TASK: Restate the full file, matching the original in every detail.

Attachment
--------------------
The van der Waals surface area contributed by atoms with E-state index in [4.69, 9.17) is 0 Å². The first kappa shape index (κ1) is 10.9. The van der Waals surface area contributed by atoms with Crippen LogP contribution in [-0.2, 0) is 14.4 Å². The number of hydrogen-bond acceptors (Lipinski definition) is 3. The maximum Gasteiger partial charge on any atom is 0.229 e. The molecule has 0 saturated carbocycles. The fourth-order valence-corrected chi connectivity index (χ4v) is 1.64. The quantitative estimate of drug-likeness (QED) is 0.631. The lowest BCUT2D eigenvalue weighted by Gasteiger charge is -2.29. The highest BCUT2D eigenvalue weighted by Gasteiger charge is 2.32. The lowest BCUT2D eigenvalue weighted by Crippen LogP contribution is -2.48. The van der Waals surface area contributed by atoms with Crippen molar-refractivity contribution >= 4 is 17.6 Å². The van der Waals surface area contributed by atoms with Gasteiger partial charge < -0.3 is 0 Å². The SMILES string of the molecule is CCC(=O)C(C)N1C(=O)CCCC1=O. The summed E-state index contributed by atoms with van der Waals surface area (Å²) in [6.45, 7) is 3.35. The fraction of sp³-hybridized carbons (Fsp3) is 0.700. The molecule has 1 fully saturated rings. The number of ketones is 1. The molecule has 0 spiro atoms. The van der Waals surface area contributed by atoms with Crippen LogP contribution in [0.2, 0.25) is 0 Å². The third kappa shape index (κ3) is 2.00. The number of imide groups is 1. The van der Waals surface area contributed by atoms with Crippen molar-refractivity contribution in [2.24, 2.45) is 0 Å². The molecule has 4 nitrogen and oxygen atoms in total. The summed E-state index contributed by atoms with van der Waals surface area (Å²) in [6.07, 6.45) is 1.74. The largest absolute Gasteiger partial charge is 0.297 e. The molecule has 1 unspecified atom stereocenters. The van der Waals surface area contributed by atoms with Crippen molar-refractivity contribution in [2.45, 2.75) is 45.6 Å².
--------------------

The van der Waals surface area contributed by atoms with E-state index in [4.69, 9.17) is 0 Å². The first kappa shape index (κ1) is 10.9. The van der Waals surface area contributed by atoms with Crippen LogP contribution in [-0.2, 0) is 14.4 Å². The number of hydrogen-bond acceptors (Lipinski definition) is 3. The maximum Gasteiger partial charge on any atom is 0.229 e. The molecule has 0 saturated carbocycles. The fourth-order valence-corrected chi connectivity index (χ4v) is 1.64. The quantitative estimate of drug-likeness (QED) is 0.631. The lowest BCUT2D eigenvalue weighted by Gasteiger charge is -2.29. The highest BCUT2D eigenvalue weighted by Gasteiger charge is 2.32. The lowest BCUT2D eigenvalue weighted by Crippen LogP contribution is -2.48. The van der Waals surface area contributed by atoms with Crippen molar-refractivity contribution >= 4 is 17.6 Å². The van der Waals surface area contributed by atoms with Gasteiger partial charge < -0.3 is 0 Å². The SMILES string of the molecule is CCC(=O)C(C)N1C(=O)CCCC1=O. The summed E-state index contributed by atoms with van der Waals surface area (Å²) in [6.45, 7) is 3.35. The fraction of sp³-hybridized carbons (Fsp3) is 0.700. The molecule has 1 fully saturated rings. The number of ketones is 1. The molecule has 0 spiro atoms. The van der Waals surface area contributed by atoms with Crippen LogP contribution in [0.2, 0.25) is 0 Å². The third kappa shape index (κ3) is 2.00. The number of imide groups is 1. The van der Waals surface area contributed by atoms with Crippen molar-refractivity contribution in [2.24, 2.45) is 0 Å². The molecule has 4 nitrogen and oxygen atoms in total. The summed E-state index contributed by atoms with van der Waals surface area (Å²) in [6.07, 6.45) is 1.74. The largest absolute Gasteiger partial charge is 0.297 e. The molecule has 1 unspecified atom stereocenters. The van der Waals surface area contributed by atoms with Crippen molar-refractivity contribution in [2.45, 2.75) is 45.6 Å².